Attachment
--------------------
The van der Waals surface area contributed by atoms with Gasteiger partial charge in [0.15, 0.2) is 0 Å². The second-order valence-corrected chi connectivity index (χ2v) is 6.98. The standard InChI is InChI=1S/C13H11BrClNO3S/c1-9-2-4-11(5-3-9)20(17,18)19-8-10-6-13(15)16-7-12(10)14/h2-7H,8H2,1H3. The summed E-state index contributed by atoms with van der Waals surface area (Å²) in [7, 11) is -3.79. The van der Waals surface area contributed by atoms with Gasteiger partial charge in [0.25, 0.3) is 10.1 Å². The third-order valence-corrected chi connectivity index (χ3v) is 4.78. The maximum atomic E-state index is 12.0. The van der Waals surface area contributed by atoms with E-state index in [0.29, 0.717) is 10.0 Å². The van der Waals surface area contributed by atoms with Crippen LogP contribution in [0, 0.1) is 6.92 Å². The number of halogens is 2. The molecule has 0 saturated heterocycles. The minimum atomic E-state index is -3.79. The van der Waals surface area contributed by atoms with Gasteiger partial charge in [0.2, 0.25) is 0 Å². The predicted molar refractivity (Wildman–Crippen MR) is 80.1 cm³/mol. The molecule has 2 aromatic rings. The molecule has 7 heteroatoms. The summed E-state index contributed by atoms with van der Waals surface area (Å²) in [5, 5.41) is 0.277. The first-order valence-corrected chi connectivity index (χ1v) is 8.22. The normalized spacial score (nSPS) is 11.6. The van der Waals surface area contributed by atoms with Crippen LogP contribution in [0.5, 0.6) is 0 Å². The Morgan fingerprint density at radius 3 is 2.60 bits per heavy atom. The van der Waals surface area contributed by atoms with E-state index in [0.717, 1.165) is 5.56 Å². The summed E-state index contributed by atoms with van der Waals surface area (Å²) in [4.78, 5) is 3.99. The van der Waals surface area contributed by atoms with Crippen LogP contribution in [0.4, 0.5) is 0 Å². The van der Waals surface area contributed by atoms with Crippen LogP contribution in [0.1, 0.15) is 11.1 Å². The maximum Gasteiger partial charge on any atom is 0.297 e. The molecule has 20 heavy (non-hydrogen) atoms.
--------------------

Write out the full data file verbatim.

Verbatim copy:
The van der Waals surface area contributed by atoms with Gasteiger partial charge in [0.15, 0.2) is 0 Å². The second-order valence-corrected chi connectivity index (χ2v) is 6.98. The standard InChI is InChI=1S/C13H11BrClNO3S/c1-9-2-4-11(5-3-9)20(17,18)19-8-10-6-13(15)16-7-12(10)14/h2-7H,8H2,1H3. The summed E-state index contributed by atoms with van der Waals surface area (Å²) in [7, 11) is -3.79. The van der Waals surface area contributed by atoms with Gasteiger partial charge in [0.25, 0.3) is 10.1 Å². The third-order valence-corrected chi connectivity index (χ3v) is 4.78. The maximum atomic E-state index is 12.0. The van der Waals surface area contributed by atoms with E-state index in [0.29, 0.717) is 10.0 Å². The van der Waals surface area contributed by atoms with Crippen LogP contribution in [0, 0.1) is 6.92 Å². The number of halogens is 2. The molecule has 0 saturated heterocycles. The minimum atomic E-state index is -3.79. The van der Waals surface area contributed by atoms with Gasteiger partial charge in [0.2, 0.25) is 0 Å². The predicted molar refractivity (Wildman–Crippen MR) is 80.1 cm³/mol. The molecule has 2 aromatic rings. The molecule has 7 heteroatoms. The summed E-state index contributed by atoms with van der Waals surface area (Å²) in [5, 5.41) is 0.277. The first-order valence-corrected chi connectivity index (χ1v) is 8.22. The normalized spacial score (nSPS) is 11.6. The van der Waals surface area contributed by atoms with Crippen LogP contribution in [0.5, 0.6) is 0 Å². The Morgan fingerprint density at radius 3 is 2.60 bits per heavy atom. The van der Waals surface area contributed by atoms with E-state index in [0.717, 1.165) is 5.56 Å². The summed E-state index contributed by atoms with van der Waals surface area (Å²) in [4.78, 5) is 3.99. The van der Waals surface area contributed by atoms with Crippen LogP contribution in [0.4, 0.5) is 0 Å². The van der Waals surface area contributed by atoms with Crippen LogP contribution in [0.1, 0.15) is 11.1 Å². The maximum Gasteiger partial charge on any atom is 0.297 e. The molecule has 20 heavy (non-hydrogen) atoms.